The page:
Dirty work presenter Mike Rowe set out his position against student loan waivers in his Facebook post on Monday. The TV personality has put forward a number of reasons against debt forgiveness, including his belief that he is unfair to those who have repaid their debts and that this only causes tuition fees to skyrocket.
Rowe said in a Facebook post that he was speaking on the matter after people asked for his opinion because of his documented feelings about the price of college.
“It seems a lot of people suspect that I will support these efforts [to forgive student debt], as I wrote at length about the outrageous increase in college tuition and the scandalous ways in which hundreds of thousands of students are offered to borrow ridiculous sums of money to buy diplomas that never lead to actual work. Well, I note that I do not support student loan relief, ”he wrote.
In addition to calling the forgiveness “unfair” to “millions of Americans who paid off their college debts and sacrificed a lot for it,” Rowe added that he doesn’t think the forgiveness would reduce tuition fees. He also wrote that “he will send a terrible message to the same universities that are already diverting their clients with sky-high tuition.”
Share article from: National Review Written by Kevin D. Williamson, Rowe highlighted a paragraph in which Williamson a New York Times pieces that student debt relief “would be disproportionately beneficial for middle- and upper-graduate college graduates, especially those who have“ attended elite and expensive institutions and have lucrative professional qualifications such as legal and medical qualifications ”.
THE New York Times Article 2, to which Williamson refers National Review title: “Canceling a student loan causes a clash between Biden and the left.” Williamson omits the following clause in his quoted sentence: “Although many black students would benefit greatly from even modest borrowing …”
In his Facebook post, Rowe also drew attention to the organization of The Mike Rowe Works Foundation, which the biography on his website calls a “PR campaign aimed at reviving the professions.” The organization also offers scholarships to those seeking a career in the profession. On Facebook, he stressed the need to award scholarships to “plumbers, electricians, plumbers, welders, HVAC, fitters” and people working in similar professions.
THE Dirty work the host also expressed sympathy for those who went to university due to social pressure after struggling with student debt. “I feel sorry for all the young men and women who are struggling under the yoke of an oppressive student loan today,” he wrote on Facebook. “They probably sold you an account. Most likely, your friends, parents, or counselors put pressure on them to go to the ‘right’ school.”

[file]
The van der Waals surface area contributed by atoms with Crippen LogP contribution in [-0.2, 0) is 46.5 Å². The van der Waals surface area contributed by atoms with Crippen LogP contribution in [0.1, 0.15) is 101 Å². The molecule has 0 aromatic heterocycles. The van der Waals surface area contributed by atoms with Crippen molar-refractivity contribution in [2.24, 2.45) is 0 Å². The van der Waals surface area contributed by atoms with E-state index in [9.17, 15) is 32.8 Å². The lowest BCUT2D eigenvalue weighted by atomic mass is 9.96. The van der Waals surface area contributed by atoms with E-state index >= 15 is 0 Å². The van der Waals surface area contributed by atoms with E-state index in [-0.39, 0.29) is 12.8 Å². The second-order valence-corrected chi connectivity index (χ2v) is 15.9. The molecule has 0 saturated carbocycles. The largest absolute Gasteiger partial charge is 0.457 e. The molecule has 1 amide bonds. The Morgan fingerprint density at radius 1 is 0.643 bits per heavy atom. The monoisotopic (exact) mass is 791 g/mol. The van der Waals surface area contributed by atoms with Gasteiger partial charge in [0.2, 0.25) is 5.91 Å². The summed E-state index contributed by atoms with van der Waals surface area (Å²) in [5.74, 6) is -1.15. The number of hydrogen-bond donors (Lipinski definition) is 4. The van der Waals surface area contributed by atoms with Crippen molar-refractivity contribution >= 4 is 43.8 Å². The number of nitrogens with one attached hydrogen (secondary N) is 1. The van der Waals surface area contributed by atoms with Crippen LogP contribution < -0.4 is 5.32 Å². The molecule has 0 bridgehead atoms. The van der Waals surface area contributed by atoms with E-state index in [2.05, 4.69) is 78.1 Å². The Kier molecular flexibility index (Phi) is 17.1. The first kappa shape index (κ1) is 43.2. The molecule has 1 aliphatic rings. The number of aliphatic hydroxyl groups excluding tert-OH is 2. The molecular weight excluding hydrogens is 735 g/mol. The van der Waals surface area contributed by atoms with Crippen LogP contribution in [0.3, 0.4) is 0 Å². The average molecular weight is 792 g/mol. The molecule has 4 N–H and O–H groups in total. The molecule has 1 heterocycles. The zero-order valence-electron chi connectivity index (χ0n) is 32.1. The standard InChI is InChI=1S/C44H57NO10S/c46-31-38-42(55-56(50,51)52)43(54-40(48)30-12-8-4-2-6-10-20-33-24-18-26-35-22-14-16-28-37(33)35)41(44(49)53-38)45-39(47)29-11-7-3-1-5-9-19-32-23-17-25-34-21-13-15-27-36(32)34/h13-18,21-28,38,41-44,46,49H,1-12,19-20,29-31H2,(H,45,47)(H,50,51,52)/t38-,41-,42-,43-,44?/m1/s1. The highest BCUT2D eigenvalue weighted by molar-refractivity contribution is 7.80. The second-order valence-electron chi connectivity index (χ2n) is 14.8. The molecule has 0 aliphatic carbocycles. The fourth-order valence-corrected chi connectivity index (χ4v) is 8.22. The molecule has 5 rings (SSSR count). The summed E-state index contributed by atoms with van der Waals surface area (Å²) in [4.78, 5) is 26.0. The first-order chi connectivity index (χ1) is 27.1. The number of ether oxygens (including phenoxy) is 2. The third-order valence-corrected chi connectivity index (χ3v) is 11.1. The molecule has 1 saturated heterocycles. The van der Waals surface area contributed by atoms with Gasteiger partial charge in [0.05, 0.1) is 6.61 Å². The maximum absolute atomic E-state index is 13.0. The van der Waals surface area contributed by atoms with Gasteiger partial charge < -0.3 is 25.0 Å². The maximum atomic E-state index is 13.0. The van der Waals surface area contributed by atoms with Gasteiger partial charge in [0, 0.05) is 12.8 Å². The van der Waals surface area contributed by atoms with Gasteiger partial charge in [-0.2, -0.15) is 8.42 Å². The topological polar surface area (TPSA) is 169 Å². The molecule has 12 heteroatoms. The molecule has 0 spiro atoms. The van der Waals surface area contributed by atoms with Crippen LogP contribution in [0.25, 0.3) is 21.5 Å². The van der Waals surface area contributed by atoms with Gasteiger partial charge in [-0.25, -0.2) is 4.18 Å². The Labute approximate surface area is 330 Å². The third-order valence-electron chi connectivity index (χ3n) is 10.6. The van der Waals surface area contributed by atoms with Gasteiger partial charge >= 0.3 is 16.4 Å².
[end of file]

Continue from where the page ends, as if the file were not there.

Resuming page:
Despite expressing sympathy, Rowe reiterated that he did not believe students should be released from their debts. “The fault belongs to you and so does the debt,” he wrote.
At the end of the post, Rowe said he was “pushing[es] as opposed to the crazy idea that a four-year degree is the best way for most people, “before encouraging people to apply for” work ethic “scholarships again.
In a statement sent by e-mail Newsweek, Rowe further expressed frustration with the rising price of the university and reiterated that he did not believe that forgiving the loans would help solve the problem. Your statement is below:
“For the past forty years, nothing has gotten more expensive than a four-year degree. Neither food, real estate, nor energy … not even health care. Somehow we have convinced ourselves that the best way for most people is the most expensive way , and we, too, persuaded an entire generation to basically cheat them without a diploma, then made huge sums of money, much of which was backed by the federal government, and put tremendous pressure on hundreds of thousands of people borrowing everything they needed to “continue their passion.” Is it any wonder that tuition is so expensive, and we need to move away from the myths and misconceptions that prevent people from pursuing other forms of education, but we also need to do what is necessary to force universities to do so. to reduce the cost of a four-year degree. That’s essential, and I don’t see how debt relief achieves that. ”